When my buddy Mike told me he was putting out a new collection of prank phone calls some dudes from Memphis had put together, the concept of a Southern Jerky Boys getting their yuks at some unsuspecting store clerk’s expense didn’t seem like a side-splitting threat.
To my surprise, the Just Farr A Laugh disc was quite funny without resorting to a Crank Yankers-level of lowbrow vulgarity or ruling out mockery altogether. Instead, Andrew Earles and Jeff Jensen successfully subverted the whole prank call format by creating a cast of believably bent characters and then employing their arcane knowledge of pop culture to concoct stoopidly clever set-ups that are always funnier than the responses. Listen to some sharpie trying to unload an entire run of the Smith & Smith TV series on Betamax tape and a Jackson Browne “Lawyers In Love” painter’s cap on a serious antique dealer on the two-disc Just Farr A Laugh, Vols 1 & 2 (Matador) anthology and you’ll get the idea.
However, two and a half hours of RuPaul’s personal assistant, Michael Anthony’s whiskey-bottle bass and David J’s old flatmate might be too much of a goofy thing. www.matadorrecords.com.
Change it into "Kenny" From South Park, That's Some Funny Shit (Earles and Jensen)
Man With a Confusing Array of Things to Sell (Earles and Jensen)
Mudhoney turn 20
It’s amazing that Mudhoney are celebrating their 20th anniversary together, particularly when you consider how they’ve outlasted all of their Seattle scene contemporaries without enjoying anywhere near their commercial success. Not that they didn’t deserve it. I’ve always felt that the definitive grunge anthem was Mudhoney’s belligerent introductory blast, Touch Me I’m Sick
, which explosively opens the double-disc Deluxe Edition of Superfuzz Bigmuff (Sub Pop), but some Aberdeen fuds swiped the Seattle spotlight from them.
So instead of becoming wealthy drug casualties, Mark Arm, Steve Turner, Matt Lukin and Dan Peters went on to cut more frenzied classics like In ’N’ Out Of Grace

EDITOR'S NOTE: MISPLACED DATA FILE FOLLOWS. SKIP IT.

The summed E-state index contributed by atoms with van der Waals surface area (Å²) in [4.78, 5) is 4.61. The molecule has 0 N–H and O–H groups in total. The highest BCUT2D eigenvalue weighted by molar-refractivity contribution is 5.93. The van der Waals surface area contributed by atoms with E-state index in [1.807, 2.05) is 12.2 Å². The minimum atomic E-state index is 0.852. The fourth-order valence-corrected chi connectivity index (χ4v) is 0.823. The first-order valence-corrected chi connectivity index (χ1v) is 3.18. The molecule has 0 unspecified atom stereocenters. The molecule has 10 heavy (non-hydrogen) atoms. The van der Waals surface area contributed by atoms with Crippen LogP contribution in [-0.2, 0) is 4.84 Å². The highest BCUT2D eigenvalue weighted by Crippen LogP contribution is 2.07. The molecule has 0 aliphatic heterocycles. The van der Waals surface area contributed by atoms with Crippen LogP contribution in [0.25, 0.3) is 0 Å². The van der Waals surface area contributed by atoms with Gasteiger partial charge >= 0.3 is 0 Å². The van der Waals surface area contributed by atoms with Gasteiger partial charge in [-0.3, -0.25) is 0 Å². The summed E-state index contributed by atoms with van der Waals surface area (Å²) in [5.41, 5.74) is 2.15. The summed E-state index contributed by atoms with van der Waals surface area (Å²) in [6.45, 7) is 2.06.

, Mudride and Here Comes Sickness, collected in various whumping versions on this snazzy reissue of the Superfuzz Bigmuff EP and singles collection. A second disc of storming live performances from 1988 is included. Twenty years on, Mudhoney’s music sounds just as righteously reckless and vital as the day I first dropped needle on the B-side of their shit-coloured debut single. www.subop.com.
Do you recall the last time you saw vintage footage of Curtis Mayfield and/or the Impressions on television? Neither do I, which is why I was delighted to come across the just-released Movin’ On Up: The Music And Message Of Curtis Mayfield And The Impressions (Universal) documentary DVD.
The stellar two hours of footage assembled by the Reelin’ in the Years crew includes 22 awesome full-length Impressions and Curtis solo performance clips (1965-73) drawn from various sources, but also thoughtfully employs interviews with all the principal players. These place Mayfield’s music, so strongly connected with the civil rights movement, in it’s proper cultural context. www.reelinintheyears.com.
Of course, Sam Gooden and Fred Cash kept on keepin’ on as the Impressions after Mayfield split, and Rhino’s American Beat subsidiary has recently reissued six of their overlooked Curtom label albums as three two-fers sans bonus tracks. Richard Tufo produced and arranged their finest work of the 70s, so the best of the bunch is the Preacher Man and Finally Got Myself Together combo, and the Three The Hard Way soundtrack also holds a few surprises.
What It Is (The Impressions)